A pediatric patient is struck as he crosses a 55-mph road to get on a school bus. Could well-planned bus routes help prevent such injuries?
See MLive’s April 13th, 2015 guest column “School bus routes must be designed to save lives, not fuel.”
The morning of March 20th, 2015 started much like any other routine day for the Newman Family. Jim and Angie busily prepared their son David (12) and older sister Natalie (14) for the arrival of the school bus. While attending to their younger children Lauren (9) and Jack (7) inside, Natalie and David bid good-bye to the family and made their way to the end of the driveway. At approximately 0640, it was still dark when the bus approached and stopped on the two-lane county road with a posted with a speed limit of 55 mph.
As the children walked across the first lane of traffic, Natalie led and David reportedly seemed to hesitate as he saw headlights approaching but then proceeded across the road. That was when the unthinkable happened and David was struck by a vehicle as he neared the front end of the bus. Natalie recalled feeling “a gush of air” and turned to see that David was no longer behind her. Simultaneously she heard screams from the bus driver and ran to the back of the bus where she found David lying on the pavement. Angie and Jim were alerted by the sounds of the chaos ensuing at the end of their driveway and immediately came to David’s side where they found him unresponsive and lying in a fetal-like position on his left side. It was estimated that he was thrown about 45-50 feet from the impact.
Shortly after Angie confirmed that 911 had been called, she was approached by Steve Hinkley, a Calhoun County Detective and Newman family friend, who happened upon the accident on his way to work. Detective Hinkley recognized the severity of the situation and made the decision to call the dispatch center advising of the need for air medical transport. Considering this was uncharacteristic for the activation process, dispatch contacted the responding EMS unit from Marshall Area Fire Fighters Ambulance Authority who supported his request. West Michigan Air Care received the call and was placed on standby at 0655. At this point on scene, the bus was moved away from where David was laying, rather than moving him and risking further injury.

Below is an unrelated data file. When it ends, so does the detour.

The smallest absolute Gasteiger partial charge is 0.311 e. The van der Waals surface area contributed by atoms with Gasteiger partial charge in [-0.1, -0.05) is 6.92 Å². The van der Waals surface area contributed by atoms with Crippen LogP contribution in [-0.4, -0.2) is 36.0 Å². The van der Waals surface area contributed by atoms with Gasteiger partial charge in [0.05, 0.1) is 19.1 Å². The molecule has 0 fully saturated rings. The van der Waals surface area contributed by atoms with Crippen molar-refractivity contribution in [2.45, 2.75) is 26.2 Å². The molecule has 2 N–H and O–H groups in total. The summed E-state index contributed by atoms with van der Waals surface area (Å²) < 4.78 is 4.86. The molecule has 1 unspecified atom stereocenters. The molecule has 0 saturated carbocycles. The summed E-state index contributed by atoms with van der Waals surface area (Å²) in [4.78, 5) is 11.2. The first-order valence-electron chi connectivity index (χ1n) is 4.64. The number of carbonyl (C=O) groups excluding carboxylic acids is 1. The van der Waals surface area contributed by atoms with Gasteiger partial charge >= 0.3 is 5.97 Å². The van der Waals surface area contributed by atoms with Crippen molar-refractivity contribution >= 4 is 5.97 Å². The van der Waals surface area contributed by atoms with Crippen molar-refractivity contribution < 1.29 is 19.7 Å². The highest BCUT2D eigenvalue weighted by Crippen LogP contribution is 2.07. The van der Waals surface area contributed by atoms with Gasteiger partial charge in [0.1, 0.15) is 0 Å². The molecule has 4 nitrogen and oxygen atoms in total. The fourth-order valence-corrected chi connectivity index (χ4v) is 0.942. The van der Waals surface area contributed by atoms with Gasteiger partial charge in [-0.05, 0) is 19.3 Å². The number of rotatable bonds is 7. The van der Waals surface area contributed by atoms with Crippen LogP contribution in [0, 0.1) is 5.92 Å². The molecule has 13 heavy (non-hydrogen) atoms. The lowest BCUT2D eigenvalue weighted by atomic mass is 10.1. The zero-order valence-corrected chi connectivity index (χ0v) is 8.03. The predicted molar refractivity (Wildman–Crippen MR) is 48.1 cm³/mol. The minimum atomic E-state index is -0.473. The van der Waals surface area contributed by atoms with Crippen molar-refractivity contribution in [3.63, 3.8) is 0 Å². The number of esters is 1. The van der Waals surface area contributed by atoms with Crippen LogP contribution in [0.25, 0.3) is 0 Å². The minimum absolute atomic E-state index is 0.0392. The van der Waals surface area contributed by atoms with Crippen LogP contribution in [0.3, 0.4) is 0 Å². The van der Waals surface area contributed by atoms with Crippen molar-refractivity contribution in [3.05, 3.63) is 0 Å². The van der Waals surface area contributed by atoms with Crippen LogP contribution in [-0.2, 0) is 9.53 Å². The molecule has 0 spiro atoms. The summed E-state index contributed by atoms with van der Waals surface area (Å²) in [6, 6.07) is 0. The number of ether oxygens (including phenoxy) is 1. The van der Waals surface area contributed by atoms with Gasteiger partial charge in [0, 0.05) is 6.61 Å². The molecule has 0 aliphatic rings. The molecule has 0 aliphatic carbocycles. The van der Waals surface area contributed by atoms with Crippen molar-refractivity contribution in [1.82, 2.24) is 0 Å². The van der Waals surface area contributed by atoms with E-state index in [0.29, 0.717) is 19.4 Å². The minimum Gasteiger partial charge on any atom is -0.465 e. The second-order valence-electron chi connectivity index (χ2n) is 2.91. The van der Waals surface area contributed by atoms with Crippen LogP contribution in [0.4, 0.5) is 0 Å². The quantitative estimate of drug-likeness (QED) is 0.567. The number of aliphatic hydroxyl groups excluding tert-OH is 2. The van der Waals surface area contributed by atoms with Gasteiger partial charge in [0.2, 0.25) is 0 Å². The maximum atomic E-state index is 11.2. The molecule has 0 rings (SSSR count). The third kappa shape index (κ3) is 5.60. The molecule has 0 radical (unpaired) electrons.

When EMS arrived, paramedics Scott Hankinson and Ashley Berkheiser assessed David and confirmed the need to transfer David to a trauma center via air. The request became a “go flight” for Air Care at 0701. David remained unresponsive during this time as he was placed in full spinal immobilization precautions. He was also found to have an open left tibia/fibula fracture and a dressing was placed for control of bleeding. Once in the ambulance, two large bore IV lines were initiated and oxygen was applied. Air Care arrived at the designated landing zone (LZ) at 0726 with the crew consisting of flight nurses Sara Sturgeon and Dawn Johnston and pilot Stephen Hostetler. EMS report to the medical crew revealed that David had shallow respirations with periods of apnea and hypoxia, and had vomited once. His jaw was clenched and his pupils were 3mm and reactive bilaterally. David’s parents were updated that his inability to protect his airway was the highest treatment priority and preparations were made for rapid sequence induction (RSI) and intubation prior to transfer. His respirations were assisted with a bag-valve mask while equipment was prepped. After receiving Ketamine for sedation/analgesia and Succinylcholine as a neuro-muscular blockade, David was successfully intubated. He was given subsequent doses of Ketamine and transferred to the aircraft where he was placed on a ventilator. Due to David’s suspected head injury he was a high risk for seizures and was monitored closely for that as well as any changes in his pupillary assessment that could indicate further progression of his condition.